September 12, 2019 in Abortion, Abortion Bans, Anti-Choice Movement, Fetal Rights, In the Courts, Mandatory Delay/Biased Information Laws, Medical News, Politics, State and Local News, State Legislatures, Targeted Regulation of Abortion Providers (TRAP) | Permalink | Comments (0)

Thursday, September 5, 2019

A woman gave birth alone in a jail cell after her cries for help were ignored

Aug. 29, 2019 (The Washington Post): 'Nobody cared': A woman gave birth alone in a jail cell after her cries for help were ignored, lawsuit says, by Allyson Chiu: 

Diana Sanchez was booked into Denver County Jail just three weeks ahead of her due date in July 2018. Early in the morning on July 31, Sanchez's contractions began. Her water broke and labor progressed without any help from prison or medical personnel. Sanchez gave birth to a baby boy alone in her jail cell, on top of a single absorbent pad--the only item provided to her despite her persistent cries for help. Immediately after the birth of Sanchez's son, a man wearing surgical gloves entered her cell to apparently examine the baby; however it wasn't until over 30 minutes post-birth that Sanchez and her new baby were transferred to the hospital.

Sanchez's birth experience was captured in full on surveillance footage of her cell. In the footage, Sanchez is seen unfolding the square pad deputies provided her and placing it on her bed. The video also shows her labor in full, including her water breaking, her shouts for help, her frantic efforts to remove her pants and underwear as the baby was coming. In August, Sanchez told KDVR: "They put my son's life at risk. When I got to the hospital, they said I could have bled to death."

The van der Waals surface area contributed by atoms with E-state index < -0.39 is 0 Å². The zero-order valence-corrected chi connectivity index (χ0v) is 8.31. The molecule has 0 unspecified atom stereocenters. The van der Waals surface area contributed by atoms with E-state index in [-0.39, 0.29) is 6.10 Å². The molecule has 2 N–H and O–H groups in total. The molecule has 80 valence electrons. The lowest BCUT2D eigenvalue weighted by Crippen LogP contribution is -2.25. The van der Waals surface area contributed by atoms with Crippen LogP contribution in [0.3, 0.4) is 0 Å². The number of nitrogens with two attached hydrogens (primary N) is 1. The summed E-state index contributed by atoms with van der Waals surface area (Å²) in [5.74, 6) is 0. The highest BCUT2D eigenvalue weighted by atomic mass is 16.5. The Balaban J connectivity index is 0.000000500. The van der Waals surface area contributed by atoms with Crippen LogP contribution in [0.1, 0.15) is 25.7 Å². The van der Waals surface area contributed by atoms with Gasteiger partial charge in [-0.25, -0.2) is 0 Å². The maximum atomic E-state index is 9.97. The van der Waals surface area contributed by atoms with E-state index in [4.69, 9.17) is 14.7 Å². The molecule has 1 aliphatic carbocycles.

The U.S. has the worst maternal mortality rates in the developed world across the board, but for women of color and incarcerated women, the rates rise significantly.

Sanchez has filed a lawsuit against the city and county of Denver, Denver Health Medical Center, and six individuals after the internal investigation found no wrongdoing. Mari Newman, Sanchez's attorney, says she hopes to "achieve some measure of accountability and to force wrongdoers to change their behavior.”